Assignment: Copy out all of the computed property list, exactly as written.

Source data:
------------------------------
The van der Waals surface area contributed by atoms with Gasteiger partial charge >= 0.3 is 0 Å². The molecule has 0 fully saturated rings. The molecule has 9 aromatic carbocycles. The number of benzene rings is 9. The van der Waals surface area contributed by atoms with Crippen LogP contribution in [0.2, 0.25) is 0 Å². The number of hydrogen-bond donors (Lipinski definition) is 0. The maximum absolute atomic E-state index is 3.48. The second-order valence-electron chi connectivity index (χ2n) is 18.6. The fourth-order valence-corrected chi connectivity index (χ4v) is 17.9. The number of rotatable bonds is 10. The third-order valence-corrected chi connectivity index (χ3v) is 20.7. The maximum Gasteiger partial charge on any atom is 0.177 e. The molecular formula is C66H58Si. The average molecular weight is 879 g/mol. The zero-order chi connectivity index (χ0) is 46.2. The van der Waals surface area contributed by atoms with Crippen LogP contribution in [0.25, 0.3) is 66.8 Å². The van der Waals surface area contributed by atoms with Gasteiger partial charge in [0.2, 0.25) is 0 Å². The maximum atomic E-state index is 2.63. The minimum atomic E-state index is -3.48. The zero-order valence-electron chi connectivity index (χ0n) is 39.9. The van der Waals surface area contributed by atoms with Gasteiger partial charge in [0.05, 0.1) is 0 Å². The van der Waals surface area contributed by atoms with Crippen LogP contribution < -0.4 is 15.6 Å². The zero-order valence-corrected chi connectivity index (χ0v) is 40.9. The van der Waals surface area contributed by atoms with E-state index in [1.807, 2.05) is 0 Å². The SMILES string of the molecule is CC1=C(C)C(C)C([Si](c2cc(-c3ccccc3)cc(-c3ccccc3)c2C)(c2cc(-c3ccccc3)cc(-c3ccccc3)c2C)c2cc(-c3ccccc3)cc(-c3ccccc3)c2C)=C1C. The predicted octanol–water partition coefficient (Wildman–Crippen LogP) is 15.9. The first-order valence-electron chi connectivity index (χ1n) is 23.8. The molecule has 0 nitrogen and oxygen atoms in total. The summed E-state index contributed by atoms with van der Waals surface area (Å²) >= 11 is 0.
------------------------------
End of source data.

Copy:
The van der Waals surface area contributed by atoms with Gasteiger partial charge >= 0.3 is 0 Å². The molecule has 0 fully saturated rings. The molecule has 9 aromatic carbocycles. The number of benzene rings is 9. The van der Waals surface area contributed by atoms with Crippen LogP contribution in [0.2, 0.25) is 0 Å². The number of hydrogen-bond donors (Lipinski definition) is 0. The maximum absolute atomic E-state index is 3.48. The second-order valence-electron chi connectivity index (χ2n) is 18.6. The fourth-order valence-corrected chi connectivity index (χ4v) is 17.9. The number of rotatable bonds is 10. The third-order valence-corrected chi connectivity index (χ3v) is 20.7. The maximum Gasteiger partial charge on any atom is 0.177 e. The molecular formula is C66H58Si. The average molecular weight is 879 g/mol. The zero-order chi connectivity index (χ0) is 46.2. The van der Waals surface area contributed by atoms with Crippen LogP contribution in [0.25, 0.3) is 66.8 Å². The van der Waals surface area contributed by atoms with Gasteiger partial charge in [0.2, 0.25) is 0 Å². The maximum atomic E-state index is 2.63. The minimum atomic E-state index is -3.48. The zero-order valence-electron chi connectivity index (χ0n) is 39.9. The van der Waals surface area contributed by atoms with Gasteiger partial charge in [0.05, 0.1) is 0 Å². The van der Waals surface area contributed by atoms with Crippen LogP contribution < -0.4 is 15.6 Å². The zero-order valence-corrected chi connectivity index (χ0v) is 40.9. The van der Waals surface area contributed by atoms with E-state index in [1.807, 2.05) is 0 Å². The SMILES string of the molecule is CC1=C(C)C(C)C([Si](c2cc(-c3ccccc3)cc(-c3ccccc3)c2C)(c2cc(-c3ccccc3)cc(-c3ccccc3)c2C)c2cc(-c3ccccc3)cc(-c3ccccc3)c2C)=C1C. The predicted octanol–water partition coefficient (Wildman–Crippen LogP) is 15.9. The first-order valence-electron chi connectivity index (χ1n) is 23.8. The molecule has 0 nitrogen and oxygen atoms in total. The summed E-state index contributed by atoms with van der Waals surface area (Å²) >= 11 is 0.